這位前薩福克大學的學生曾在一次汽車拍賣會上籌集了2000多英鎊，以幫助她在這項運動中取得進展，她相信 "找到平衡 "是她繼續取得成功的關鍵，在她的職業生涯中，她曾在世界盃賽事中贏得40枚獎牌。
Telemark skier Jasmin Taylor has set her sights on the number one ranking ahead of the new winter season.
She won Britain's first World Championships medal with sprint bronze in the USA in 2015 and repeated it in the classic event in France in 2017.
"I want to be in a position to really challenge all season," she told BBC Radio Suffolk.
"Part of that is being in a good mindset, which comes from balanced living."
Taylor had a dip last season before surging back with a string of impressive results which elevated her up the ranking list.
"I was in a real downward spiral and I somehow turned it round. There was a series of events which just changed my perspective on things, changed my approach," she said.
"I didn't suddenly become fitter or stronger or better at skiing, I just managed to align things as they needed to be aligned."
And the former University of Suffolk student, who once raised over £2,000 at a car boot sale to help her progress in the sport, believes "finding the balance" is key to her chances of continued success, having won 40 medals at World Cup events during her career.
Her normal method when results have not met expectations has been to "work harder and push more" but believes being less intense was a reason for her return to form last winter.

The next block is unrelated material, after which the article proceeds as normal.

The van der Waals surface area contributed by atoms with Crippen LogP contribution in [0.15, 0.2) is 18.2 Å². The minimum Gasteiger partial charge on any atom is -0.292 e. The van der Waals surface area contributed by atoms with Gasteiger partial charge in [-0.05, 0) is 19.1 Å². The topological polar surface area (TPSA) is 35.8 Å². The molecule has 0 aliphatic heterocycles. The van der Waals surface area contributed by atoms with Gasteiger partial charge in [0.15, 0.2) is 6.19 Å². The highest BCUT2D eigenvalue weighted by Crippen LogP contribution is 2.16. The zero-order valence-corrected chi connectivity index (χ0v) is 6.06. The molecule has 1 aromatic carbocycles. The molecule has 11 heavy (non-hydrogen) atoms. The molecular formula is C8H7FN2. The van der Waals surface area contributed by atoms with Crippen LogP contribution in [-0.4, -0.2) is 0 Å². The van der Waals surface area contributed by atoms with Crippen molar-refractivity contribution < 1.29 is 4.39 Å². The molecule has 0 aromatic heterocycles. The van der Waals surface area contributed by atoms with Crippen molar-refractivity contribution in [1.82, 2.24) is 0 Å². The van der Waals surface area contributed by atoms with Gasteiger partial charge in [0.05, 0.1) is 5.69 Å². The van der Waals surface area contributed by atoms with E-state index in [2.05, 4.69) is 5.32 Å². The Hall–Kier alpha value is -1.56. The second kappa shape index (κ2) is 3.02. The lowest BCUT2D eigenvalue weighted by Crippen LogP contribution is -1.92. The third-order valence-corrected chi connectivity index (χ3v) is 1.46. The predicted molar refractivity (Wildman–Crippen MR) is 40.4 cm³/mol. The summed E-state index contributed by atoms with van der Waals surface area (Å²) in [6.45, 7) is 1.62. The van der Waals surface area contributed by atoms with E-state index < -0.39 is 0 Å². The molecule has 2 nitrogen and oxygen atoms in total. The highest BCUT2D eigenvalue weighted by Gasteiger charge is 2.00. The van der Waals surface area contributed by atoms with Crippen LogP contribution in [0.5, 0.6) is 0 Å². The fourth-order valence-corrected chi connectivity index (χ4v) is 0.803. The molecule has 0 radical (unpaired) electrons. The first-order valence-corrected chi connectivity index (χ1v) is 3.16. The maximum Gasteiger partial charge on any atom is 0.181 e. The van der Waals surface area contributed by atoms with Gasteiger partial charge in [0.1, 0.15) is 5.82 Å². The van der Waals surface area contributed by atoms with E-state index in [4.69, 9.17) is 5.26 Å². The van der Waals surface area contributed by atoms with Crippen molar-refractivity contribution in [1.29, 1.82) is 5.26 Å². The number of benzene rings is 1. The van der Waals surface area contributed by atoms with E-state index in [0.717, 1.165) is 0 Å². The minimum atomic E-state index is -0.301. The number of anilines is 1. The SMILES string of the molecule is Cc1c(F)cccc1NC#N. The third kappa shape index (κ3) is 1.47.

"I just did a 180," she said. "I almost felt like I'd cheated the system and didn't deserve it because I didn't put myself through the aggro and angst and pain I normally have to go through, but I just enjoyed it and it all came together."
The new World Cup season begins at Les Contamines in France in January 2023 and after spending the Australian winter coaching, she admitted: "I'm not ready to race right now but I know how I want to approach it (training). I do feel I have a slight head start, compared to normal.
"It's a very different thing, coaching, because you give a lot of yourself constantly. You really do give your energy away.
"It made me realise that as an athlete, you take, take, take. It's accidentally selfish, but it is all about you. When you coach, it's all about them and what they need. It's a different perspective."